HB 7 and its Senate analogue by Sen. Manny Diaz Jr. (SB 148), which has one more committee to pass through before heading to the floor, are interpretations of anti-woke education and business proposals Gov. Ron DeSantis pitched last fall targeting critical race theory.

According to its proponents, HB 7 expands objective civil rights protections by keeping them from being distorted by subjective movements. They insist it will have no effect on approved classroom curricula that center on discrimination, including slavery, the Civil War, the Holocaust and Japanese internment during World War II, among other subjects.

Democrats have also suggested it would be a bonanza for litigation, an assertion Ávila hasn’t disputed.

But opponents suggest the bill’s true goal is to stifle potentially difficult but ultimately necessary classroom and workspace conversation of race, gender identity and privilege just so that groups who have enjoyed systemic privilege, namely White men, don’t have to feel uncomfortable.

In prior committees, the bill drew sharp rebukes from Democrats who characterized it as a hypocritical infringement on speech, expression and the proper, comprehensive teaching of history.

That criticism continued Tuesday.

“I’m disgusted. I’m disappointed I have to walk these halls with you,” Pompano Beach Democratic Rep. Patricia Williams said. “Why should I not want my children to hear about the history and the struggle that my ancestors went through?”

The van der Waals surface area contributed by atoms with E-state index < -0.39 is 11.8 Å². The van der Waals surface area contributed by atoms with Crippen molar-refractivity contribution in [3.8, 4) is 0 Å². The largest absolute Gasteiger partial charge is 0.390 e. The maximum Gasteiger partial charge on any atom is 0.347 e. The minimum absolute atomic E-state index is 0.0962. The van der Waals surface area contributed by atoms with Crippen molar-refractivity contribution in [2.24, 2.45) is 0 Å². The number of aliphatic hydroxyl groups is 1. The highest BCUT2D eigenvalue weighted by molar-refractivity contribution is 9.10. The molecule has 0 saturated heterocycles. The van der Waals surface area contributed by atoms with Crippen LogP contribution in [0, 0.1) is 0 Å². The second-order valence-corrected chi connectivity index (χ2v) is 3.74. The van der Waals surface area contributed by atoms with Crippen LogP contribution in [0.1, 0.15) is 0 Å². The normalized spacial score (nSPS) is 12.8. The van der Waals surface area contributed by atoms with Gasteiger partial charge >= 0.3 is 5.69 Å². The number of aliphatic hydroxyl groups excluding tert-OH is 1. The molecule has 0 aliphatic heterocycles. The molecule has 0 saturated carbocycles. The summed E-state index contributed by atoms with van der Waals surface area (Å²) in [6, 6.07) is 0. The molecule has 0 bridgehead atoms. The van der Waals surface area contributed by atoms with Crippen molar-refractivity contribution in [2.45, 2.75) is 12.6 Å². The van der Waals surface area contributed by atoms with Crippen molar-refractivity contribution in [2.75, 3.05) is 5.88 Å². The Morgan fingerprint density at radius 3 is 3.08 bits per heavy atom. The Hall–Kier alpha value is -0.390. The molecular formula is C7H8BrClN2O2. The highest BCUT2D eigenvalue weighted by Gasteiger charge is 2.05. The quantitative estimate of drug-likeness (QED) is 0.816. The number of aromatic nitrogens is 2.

Kristen Arrington, a Democratic Representative from Kissimmee, noted the bill conflicts with past GOP legislation like HB 233, which passed last year and protects “viewpoint diversity” at state colleges and universities.

“I don’t understand how you can make a person feel guilt or anguish,” she said. “These history lessons we’re looking at censoring actually help our students to experience empathy and understanding, which are very different from guilt. Guilt is usually experienced when someone does something themselves that they feel is wrong, not another person’s actions.”

Nearly all attendees from the public opposed the bill.

Democratic House candidate Kevin Cho Tipton, a critical care nurse practitioner and captain in the Air National Guard, stressed that individual perspectives are vital to teaching history.

Civics teacher Myndee Washington argued history should evoke emotions, not all of them positive.

“History should make you angry. History should make you react,” she said. “Our founding fathers didn’t say to form a perfect union but to form a more perfect union, and if we step back and silence voices, we cannot continue to make our union more perfect.”